So, here we are at number 21. I thought we’d celebrate by bringing back the electric guitars. They sure are fun. But also a lot of work for me. I’m not quite fluent at recording electric guitars (even when a lot of it is in the box) and they can quickly become a mess. I’m so envious of those session musicians who can nail things in one or two takes. Don’t know that I’ll ever get there. I’m just thankful I live in the digital world where I can edit the good parts together.
This week started on the acoustic guitar playing around with some progressions. I fell into the simple power chord pattern that makes up the body of the song. It might have been my mood at that moment, but it resonated with me and I thought it would lend itself well to ‘electrification’. I’d been wanting to do another electric guitar based song for a while, so I jumped at the idea.
As for subject matter, I had the phrase ‘it’s a fool’s game’ in that first session but not much else. I decided at that point the song would be about addiction or the addiction mindset but didn’t spend much early time on the lyrics. This week was all about music and feel.
The first thing I set out to do was create a drum track. I’m not a drummer, so I work with virtual drums in my recording software. Typically, I will play around with preset patterns, finding one that I like as a starting point. From there, I’ll tweak and modify to make it fit the song and hopefully not sound too ‘programmed’. In this case, I was having trouble finding a pattern that worked with my original power chord strumming rhythm, so I decided I’d start from scratch.
So I spent my first recording session, playing drum patterns with my midi keyboard. It took a little while (mostly because of my inexperience, not any sophistication to the pattern) but I came up with something that seemed to work. From there I move to the bass. Again, I played with patterns that fit with my drum loop. After that first evening session, I had the two parts down.
One early obstacle for me was the lack of song structure. I was basically developing a song sound without a set of lyrics to work to. I did have the phrase ‘it’s a fool’s game’ that I imagined in the chorus and I was hearing the basic progression in my head, but as far as an intro, interludes, how long each verse would be, the bridge, etc., I had nothing.
That said, my concern was still with the music and its feel. Having the drums and bass in a decent place, I pulled out the electric guitar for my next session. First thing on the list was getting the power chord rhythm track down. With that in place, I began playing with some guitar licks over it, something that does not come easily to me. This experimentation was time consuming but did lead to the ‘solo’ guitars you hear throughout the finished song.
At this point, I was moving into mid-week. I liked the feel of what I had but was getting concerned about lyrics. I decided on a two prong approach and began using my early morning sessions for writing and the late evenings to continue developing the music (which was far from complete). It was as if I was writing the song from two directions and given the week’s approaching deadline, it was challenging and stressful. It didn’t help that I was pushing the edges of my production abilities. (Where all the learning happens, right?)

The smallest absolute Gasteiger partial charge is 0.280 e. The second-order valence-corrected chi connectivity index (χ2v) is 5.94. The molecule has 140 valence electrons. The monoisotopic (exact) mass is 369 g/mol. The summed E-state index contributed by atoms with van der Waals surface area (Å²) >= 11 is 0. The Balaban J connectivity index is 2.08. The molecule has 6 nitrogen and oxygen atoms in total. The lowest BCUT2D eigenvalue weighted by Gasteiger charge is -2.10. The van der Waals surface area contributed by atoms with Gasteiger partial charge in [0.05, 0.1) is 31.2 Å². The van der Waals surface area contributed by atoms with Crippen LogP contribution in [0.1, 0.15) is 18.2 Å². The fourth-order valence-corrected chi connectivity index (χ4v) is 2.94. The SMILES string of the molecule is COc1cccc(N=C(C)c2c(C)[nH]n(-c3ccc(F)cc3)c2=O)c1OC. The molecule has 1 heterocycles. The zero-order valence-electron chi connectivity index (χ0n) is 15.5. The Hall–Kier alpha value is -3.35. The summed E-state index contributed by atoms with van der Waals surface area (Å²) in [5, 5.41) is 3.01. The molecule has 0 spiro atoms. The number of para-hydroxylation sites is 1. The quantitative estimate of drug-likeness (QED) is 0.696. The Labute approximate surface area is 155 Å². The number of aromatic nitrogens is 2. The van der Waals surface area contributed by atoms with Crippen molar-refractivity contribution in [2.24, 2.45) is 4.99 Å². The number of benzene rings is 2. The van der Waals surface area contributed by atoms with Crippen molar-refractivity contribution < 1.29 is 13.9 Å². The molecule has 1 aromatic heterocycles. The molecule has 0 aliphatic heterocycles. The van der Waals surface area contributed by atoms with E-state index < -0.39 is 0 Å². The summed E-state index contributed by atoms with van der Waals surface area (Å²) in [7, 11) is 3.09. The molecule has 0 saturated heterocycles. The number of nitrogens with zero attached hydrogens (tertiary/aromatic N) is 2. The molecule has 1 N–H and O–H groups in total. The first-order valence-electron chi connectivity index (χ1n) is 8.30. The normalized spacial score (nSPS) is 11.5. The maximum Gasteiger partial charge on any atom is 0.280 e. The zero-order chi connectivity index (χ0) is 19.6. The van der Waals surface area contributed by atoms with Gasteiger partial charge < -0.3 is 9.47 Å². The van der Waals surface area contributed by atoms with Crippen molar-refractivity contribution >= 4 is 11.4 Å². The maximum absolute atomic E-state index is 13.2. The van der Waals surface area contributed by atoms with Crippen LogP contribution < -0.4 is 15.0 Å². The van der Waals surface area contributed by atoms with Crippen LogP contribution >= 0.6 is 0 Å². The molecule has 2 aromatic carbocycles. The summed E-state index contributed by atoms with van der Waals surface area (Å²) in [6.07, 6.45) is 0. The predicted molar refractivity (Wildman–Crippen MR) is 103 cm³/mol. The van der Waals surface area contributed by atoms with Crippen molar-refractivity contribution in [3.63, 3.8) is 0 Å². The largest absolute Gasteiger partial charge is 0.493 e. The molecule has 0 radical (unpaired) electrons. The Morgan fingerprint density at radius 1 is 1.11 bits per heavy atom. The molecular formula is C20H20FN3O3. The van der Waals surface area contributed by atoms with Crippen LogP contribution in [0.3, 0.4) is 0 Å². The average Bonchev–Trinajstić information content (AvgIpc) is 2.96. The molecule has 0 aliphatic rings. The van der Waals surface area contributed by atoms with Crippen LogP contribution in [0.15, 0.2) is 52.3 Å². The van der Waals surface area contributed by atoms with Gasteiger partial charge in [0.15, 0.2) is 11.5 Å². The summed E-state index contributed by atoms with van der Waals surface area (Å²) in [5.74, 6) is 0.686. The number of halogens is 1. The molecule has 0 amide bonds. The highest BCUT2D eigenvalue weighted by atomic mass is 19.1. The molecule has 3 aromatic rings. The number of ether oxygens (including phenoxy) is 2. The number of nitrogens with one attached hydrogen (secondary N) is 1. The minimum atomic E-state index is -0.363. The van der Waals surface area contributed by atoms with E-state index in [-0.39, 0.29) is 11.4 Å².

I finished my early Friday morning session with a set of lyrics complete enough to record and a rough idea of the song’s structure. Thankfully, I had some time Friday afternoon to lock that down a bit more. When I returned to it later Friday night, I recorded the vocals and started thinking about the mix. Multiple distorted electric guitars playing simultaneously turn to mud very quickly. I was concerned about getting a decent mix and in the end, this took a lot of trial and error. (I have so much more respect for professional mixers given my experiences this year – and I already had a ton of respect for them prior to this year.)
Vocally, there were a few challenges and in the end, I recorded them on three separate occasions. Thankfully, there weren’t a lot of words. The big issue was performance. This is a harder rocking song which seemed to warrant a certain kind of vocal. I wasn’t sure if I could do it. I’m not a classic rock singer, which led to the next question of what I could do in the mix to help my voice. I spent a lot of time playing with various ideas – some from the internet and some from my imagination. In the end, I doubled the vocal and put the doubled version onto two tracks which I panned hard left and right. I also gave those panned tracks a bit of extra reverb. I then added a slight delay to all the vocal tracks. So there was quite a bit going on. I went even farther in the bridge section, adding a few other spices to the sauce. (If you're taking the time to read this, maybe you want to go back and listen for some of what I described.)
Once I felt I had a passable vocal, it was time to get back to the mix. This one was a challenge and took a considerable amount of time and automation. I could have kept tweaking but at some point you have to call it and I did.
That’s it. I hope you enjoyed Fool’s Game. This was a fun (if extremely time consuming) song to make. I feel like my whole body needs a break. (I’m thinking January 1, 2014.) Hours upon hours at the computer but boy do they fly. Thanks for stopping by the blog. Have a great week!